Flash forward to our trial. The mother again testifies, still obviously torn up a the loss of her daughter three years ago. Again, she refuses to mention anything about modeling, again makes it clear that her daughter worked a job as a cashier, again makes it clear that her daughter moved over her objections and concerns. As the trial played out, she was there for every moment of the two weeks, often with tears in her eyes. And I never saw a glare towards me or my client. Not in the courtroom, not in the hallways. Even during the two long days of jury deliberations, when it was clear the jury was struggling in their decision. After over eight hours over two days, the jury came back at 4:00 p.m Friday with a verdict.  They acquitted my client in the incident involving one murder and one attempted murder, but convicted him of the three murders in the second incident, the one involving the woman's daughter. None of the family chose to speak at sentencing.

After court was adjourned, I took my time packing up my files and exhibits. I always shake hands with the prosecutors and thank the deputies, clerk, and court reporter. I spoke for a few moments with my client's family about issues like appeal and where and how he would make his way through the prison system. They thanked me and left. Eventually, I made my way out into the hallway and over toward the elevators and took a few minutes to check my messages and emails. When I looked up, the young woman's mother was walking up to me. She put out her hand, and I shook it. In heavily-accented and somewhat halting English, she told me that she understood what my job was and that she bore me no anger. There were tears in her eyes. I told her I was truly sorry for what had happened to her daughter and we found that (unsurprisingly, as the Bosnian community in Charlotte is fairly tight-knit) she knows the Bosnian friends I have. And I told her that I understood what she and her family had faced, and that they thought coming to America would save them from that horror, and how that must make all of this even harder. And she cried a little more and said "yes", and shook my hand again. And thanked me. And that's when I realized I had tears in my eyes too. I've been doing this a long time. That's the single most gracious encounter I've ever experienced. I cannot imagine having the strength to do it myself. I'll never forget it.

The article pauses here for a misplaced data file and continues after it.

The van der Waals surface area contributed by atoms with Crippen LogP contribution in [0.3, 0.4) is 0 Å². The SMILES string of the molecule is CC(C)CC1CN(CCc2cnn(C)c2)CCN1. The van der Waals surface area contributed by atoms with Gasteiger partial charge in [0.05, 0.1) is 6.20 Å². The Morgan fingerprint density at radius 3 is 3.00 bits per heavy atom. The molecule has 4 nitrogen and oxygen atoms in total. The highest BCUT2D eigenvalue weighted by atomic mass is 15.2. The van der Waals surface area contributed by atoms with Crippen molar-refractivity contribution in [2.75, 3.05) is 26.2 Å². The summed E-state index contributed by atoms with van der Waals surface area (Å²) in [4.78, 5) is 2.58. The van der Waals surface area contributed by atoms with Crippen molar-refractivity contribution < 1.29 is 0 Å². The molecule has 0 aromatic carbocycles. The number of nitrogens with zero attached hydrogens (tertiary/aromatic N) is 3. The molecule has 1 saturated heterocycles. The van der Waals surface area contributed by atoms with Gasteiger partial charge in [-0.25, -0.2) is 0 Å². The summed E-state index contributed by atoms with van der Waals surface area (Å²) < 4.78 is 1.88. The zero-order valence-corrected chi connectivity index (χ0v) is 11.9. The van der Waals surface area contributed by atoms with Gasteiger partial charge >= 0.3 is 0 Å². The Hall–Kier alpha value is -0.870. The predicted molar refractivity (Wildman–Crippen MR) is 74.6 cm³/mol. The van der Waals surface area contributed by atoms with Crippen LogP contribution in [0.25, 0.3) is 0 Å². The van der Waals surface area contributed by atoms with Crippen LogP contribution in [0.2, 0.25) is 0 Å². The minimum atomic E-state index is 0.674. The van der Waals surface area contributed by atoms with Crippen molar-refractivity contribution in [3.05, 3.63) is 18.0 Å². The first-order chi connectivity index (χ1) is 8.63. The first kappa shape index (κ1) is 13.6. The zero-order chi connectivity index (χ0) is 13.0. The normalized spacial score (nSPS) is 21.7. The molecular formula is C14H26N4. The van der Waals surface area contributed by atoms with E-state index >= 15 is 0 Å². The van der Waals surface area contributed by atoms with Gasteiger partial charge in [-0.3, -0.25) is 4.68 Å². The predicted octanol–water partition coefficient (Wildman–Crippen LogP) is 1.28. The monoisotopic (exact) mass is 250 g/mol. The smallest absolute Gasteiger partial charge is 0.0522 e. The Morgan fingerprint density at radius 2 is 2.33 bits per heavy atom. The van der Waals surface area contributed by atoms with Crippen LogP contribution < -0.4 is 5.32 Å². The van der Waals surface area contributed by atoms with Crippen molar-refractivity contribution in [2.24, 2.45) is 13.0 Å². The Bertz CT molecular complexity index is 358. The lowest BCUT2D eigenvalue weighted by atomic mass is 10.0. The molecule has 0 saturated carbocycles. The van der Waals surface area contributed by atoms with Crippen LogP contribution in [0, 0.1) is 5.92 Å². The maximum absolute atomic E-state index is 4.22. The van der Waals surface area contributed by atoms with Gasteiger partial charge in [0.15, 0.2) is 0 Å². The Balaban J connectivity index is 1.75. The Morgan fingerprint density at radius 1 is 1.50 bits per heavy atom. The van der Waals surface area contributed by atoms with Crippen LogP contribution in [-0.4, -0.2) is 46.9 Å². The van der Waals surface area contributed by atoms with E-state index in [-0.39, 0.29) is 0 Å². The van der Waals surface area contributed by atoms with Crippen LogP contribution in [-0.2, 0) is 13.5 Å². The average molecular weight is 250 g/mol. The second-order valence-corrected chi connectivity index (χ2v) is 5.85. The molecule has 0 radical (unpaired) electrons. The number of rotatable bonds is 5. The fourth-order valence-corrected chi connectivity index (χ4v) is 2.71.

Sunday, February 11, 2018

Everything Matters

I finished a trial mid-morning on Friday. If your first question is, "Did I win?", the answer is, as always in criminal defense, dependent on your definition of "win". My client was not acquitted. He was sentenced to a rather lengthy term in prison. But I convinced the jury to find him guilty of a lesser charge, and I convinced the judge to impose the least amount of time possible. So, a win? Certainly not. But a loss? Not entirely. However, the result of the trial and the sometimes shifting definition of win and loss in criminal court is not the topic today. Rather, I want to talk about a lesson I've learned several times over the years, but which needs relearning (at least for me) again and again. The lesson, and therefore the title of this post, is that in trial (as with most things) everything matters.